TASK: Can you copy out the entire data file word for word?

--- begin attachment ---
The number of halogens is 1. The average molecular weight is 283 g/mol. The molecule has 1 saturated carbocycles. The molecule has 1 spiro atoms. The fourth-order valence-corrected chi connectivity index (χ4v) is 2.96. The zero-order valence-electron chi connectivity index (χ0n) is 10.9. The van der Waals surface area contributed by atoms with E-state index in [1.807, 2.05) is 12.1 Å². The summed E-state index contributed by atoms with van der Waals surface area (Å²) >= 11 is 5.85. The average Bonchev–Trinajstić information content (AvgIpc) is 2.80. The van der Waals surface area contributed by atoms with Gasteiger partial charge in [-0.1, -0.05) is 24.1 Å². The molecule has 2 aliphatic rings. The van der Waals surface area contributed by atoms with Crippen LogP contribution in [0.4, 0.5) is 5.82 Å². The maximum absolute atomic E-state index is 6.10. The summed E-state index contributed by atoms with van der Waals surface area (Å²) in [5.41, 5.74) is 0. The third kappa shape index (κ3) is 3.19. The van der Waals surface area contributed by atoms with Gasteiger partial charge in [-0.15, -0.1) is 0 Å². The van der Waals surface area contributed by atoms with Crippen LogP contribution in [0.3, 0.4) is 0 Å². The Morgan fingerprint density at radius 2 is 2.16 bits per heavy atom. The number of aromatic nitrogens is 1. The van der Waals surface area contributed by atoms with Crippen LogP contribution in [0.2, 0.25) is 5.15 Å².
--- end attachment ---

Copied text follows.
The number of halogens is 1. The average molecular weight is 283 g/mol. The molecule has 1 saturated carbocycles. The molecule has 1 spiro atoms. The fourth-order valence-corrected chi connectivity index (χ4v) is 2.96. The zero-order valence-electron chi connectivity index (χ0n) is 10.9. The van der Waals surface area contributed by atoms with E-state index in [1.807, 2.05) is 12.1 Å². The summed E-state index contributed by atoms with van der Waals surface area (Å²) >= 11 is 5.85. The average Bonchev–Trinajstić information content (AvgIpc) is 2.80. The van der Waals surface area contributed by atoms with Gasteiger partial charge in [-0.1, -0.05) is 24.1 Å². The molecule has 2 aliphatic rings. The van der Waals surface area contributed by atoms with Crippen LogP contribution in [0.4, 0.5) is 5.82 Å². The maximum absolute atomic E-state index is 6.10. The summed E-state index contributed by atoms with van der Waals surface area (Å²) in [5.41, 5.74) is 0. The third kappa shape index (κ3) is 3.19. The van der Waals surface area contributed by atoms with Gasteiger partial charge in [-0.15, -0.1) is 0 Å². The van der Waals surface area contributed by atoms with Crippen LogP contribution in [0.3, 0.4) is 0 Å². The Morgan fingerprint density at radius 2 is 2.16 bits per heavy atom. The number of aromatic nitrogens is 1. The van der Waals surface area contributed by atoms with Crippen LogP contribution in [0.2, 0.25) is 5.15 Å².